Petrol Prices: NLC Declares Nationwide Strike from June 7
By Adedapo Adesanya
The Nigeria Labour Congress (NLC) has declared a nationwide strike from Wednesday, June 7.
This comes amid a hike in the price of fuel across the country by the Nigerian National Petroleum Company (NNPC) Limited after President Bola Tinubu’s announced an end to the petrol subsidy during his inaugural speech on Monday.
NLC President, Mr Joe Ajaero, announced the industrial action on Friday after an emergency meeting of the union’s National Executive Council (NEC) in Abuja.
He said the government, particularly the NNPC, had up until next Wednesday to revert to the old price of Premium Motor Spirit (PMS), otherwise referred to as petrol.
Mr Ajaero added that the failure of the federal government to meet the ultimatum would attract an indefinite protest across the country.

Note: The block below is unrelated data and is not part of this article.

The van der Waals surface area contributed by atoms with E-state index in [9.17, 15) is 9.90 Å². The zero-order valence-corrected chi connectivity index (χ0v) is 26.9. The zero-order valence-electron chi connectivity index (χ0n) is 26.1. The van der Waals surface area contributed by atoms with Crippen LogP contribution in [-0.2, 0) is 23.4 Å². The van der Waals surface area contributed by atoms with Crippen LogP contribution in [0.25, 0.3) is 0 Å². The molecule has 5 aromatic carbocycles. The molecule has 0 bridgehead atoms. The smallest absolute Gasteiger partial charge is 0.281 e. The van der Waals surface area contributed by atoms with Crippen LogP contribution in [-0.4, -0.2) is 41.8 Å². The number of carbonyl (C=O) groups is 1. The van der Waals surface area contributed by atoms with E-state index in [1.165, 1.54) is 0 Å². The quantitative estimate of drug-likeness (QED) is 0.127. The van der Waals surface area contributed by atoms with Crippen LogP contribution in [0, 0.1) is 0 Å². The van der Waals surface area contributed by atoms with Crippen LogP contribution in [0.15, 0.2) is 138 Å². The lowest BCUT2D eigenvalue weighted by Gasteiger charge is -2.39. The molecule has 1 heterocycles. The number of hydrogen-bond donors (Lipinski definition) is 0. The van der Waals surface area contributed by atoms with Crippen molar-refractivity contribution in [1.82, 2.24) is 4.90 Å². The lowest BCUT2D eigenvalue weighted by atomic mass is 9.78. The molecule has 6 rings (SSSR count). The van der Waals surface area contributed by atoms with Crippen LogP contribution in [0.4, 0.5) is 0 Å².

On Monday, during his inaugural address at the Eagle Square in Abuja, Mr Tinubu said the era of subsidy payment on fuel has ended.
He said that with the 2023 budget signed by his predecessor, Mr Muhammadu Buhari, no provision for fuel subsidy, and further payment was no longer justifiable.
“The fuel subsidy is gone,” Mr Tinubu said, adding that his government would instead channel funds into infrastructure and other areas to strengthen the economy.
Two days later, on Wednesday, a long meeting between the federal government and the NLC on the matter yielded no consensus.
The federal government representatives included Dele Alake, the spokesperson for President Bola Tinubu; the Group CEO of the NNPC, Mr Mele Kyari; Governor of the Central Bank of Nigeria (CBN), Mr Godwin Emefiele; and former Edo State Governor Adams Oshiomhole.
On the organised labour’s side, the NLC National President, Joe Ajaero; and the President of the Trade Union Congress of Nigeria (TUC), Mr Festus Osifo, were present.
The NLC demanded that the federal government return to status quo before resuming negotiations with labour.
Mr Ajaero insisted that the federal government did not enter into any conversation even on palliative measures for Nigerians, hence the rejection of the latest announcement.